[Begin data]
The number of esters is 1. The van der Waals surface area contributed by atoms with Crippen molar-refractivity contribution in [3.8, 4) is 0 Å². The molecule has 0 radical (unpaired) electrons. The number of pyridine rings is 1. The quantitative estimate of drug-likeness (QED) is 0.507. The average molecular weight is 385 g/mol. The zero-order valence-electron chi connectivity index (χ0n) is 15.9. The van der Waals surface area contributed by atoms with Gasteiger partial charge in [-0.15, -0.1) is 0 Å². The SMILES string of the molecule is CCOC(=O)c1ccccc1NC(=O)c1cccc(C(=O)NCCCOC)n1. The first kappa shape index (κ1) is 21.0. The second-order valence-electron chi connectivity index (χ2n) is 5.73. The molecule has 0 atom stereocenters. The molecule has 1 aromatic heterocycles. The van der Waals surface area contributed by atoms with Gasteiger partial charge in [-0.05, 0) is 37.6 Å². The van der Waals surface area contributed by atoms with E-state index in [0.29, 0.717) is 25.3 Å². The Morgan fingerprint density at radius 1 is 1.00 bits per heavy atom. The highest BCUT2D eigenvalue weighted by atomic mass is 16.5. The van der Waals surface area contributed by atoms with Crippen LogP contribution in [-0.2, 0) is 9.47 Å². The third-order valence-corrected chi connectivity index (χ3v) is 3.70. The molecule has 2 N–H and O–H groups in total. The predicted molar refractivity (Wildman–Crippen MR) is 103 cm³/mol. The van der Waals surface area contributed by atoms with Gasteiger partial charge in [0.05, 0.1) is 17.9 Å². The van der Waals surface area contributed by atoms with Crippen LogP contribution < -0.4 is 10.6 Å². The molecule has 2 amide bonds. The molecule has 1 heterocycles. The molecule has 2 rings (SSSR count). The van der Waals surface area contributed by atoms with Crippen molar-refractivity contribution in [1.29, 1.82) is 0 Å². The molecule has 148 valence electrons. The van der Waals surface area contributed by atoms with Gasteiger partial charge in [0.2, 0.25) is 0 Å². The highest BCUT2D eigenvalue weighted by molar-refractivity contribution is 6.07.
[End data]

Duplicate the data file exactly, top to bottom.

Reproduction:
The number of esters is 1. The van der Waals surface area contributed by atoms with Crippen molar-refractivity contribution in [3.8, 4) is 0 Å². The molecule has 0 radical (unpaired) electrons. The number of pyridine rings is 1. The quantitative estimate of drug-likeness (QED) is 0.507. The average molecular weight is 385 g/mol. The zero-order valence-electron chi connectivity index (χ0n) is 15.9. The van der Waals surface area contributed by atoms with Gasteiger partial charge in [-0.15, -0.1) is 0 Å². The SMILES string of the molecule is CCOC(=O)c1ccccc1NC(=O)c1cccc(C(=O)NCCCOC)n1. The first kappa shape index (κ1) is 21.0. The second-order valence-electron chi connectivity index (χ2n) is 5.73. The molecule has 0 atom stereocenters. The molecule has 1 aromatic heterocycles. The van der Waals surface area contributed by atoms with Gasteiger partial charge in [-0.05, 0) is 37.6 Å². The van der Waals surface area contributed by atoms with E-state index in [0.29, 0.717) is 25.3 Å². The Morgan fingerprint density at radius 1 is 1.00 bits per heavy atom. The highest BCUT2D eigenvalue weighted by atomic mass is 16.5. The van der Waals surface area contributed by atoms with Crippen LogP contribution in [-0.2, 0) is 9.47 Å². The third-order valence-corrected chi connectivity index (χ3v) is 3.70. The molecule has 2 N–H and O–H groups in total. The predicted molar refractivity (Wildman–Crippen MR) is 103 cm³/mol. The van der Waals surface area contributed by atoms with Gasteiger partial charge in [0.05, 0.1) is 17.9 Å². The van der Waals surface area contributed by atoms with Crippen LogP contribution < -0.4 is 10.6 Å². The molecule has 2 amide bonds. The molecule has 1 heterocycles. The molecule has 2 rings (SSSR count). The van der Waals surface area contributed by atoms with Crippen molar-refractivity contribution in [1.29, 1.82) is 0 Å². The molecule has 148 valence electrons. The van der Waals surface area contributed by atoms with Gasteiger partial charge in [0.2, 0.25) is 0 Å². The highest BCUT2D eigenvalue weighted by molar-refractivity contribution is 6.07.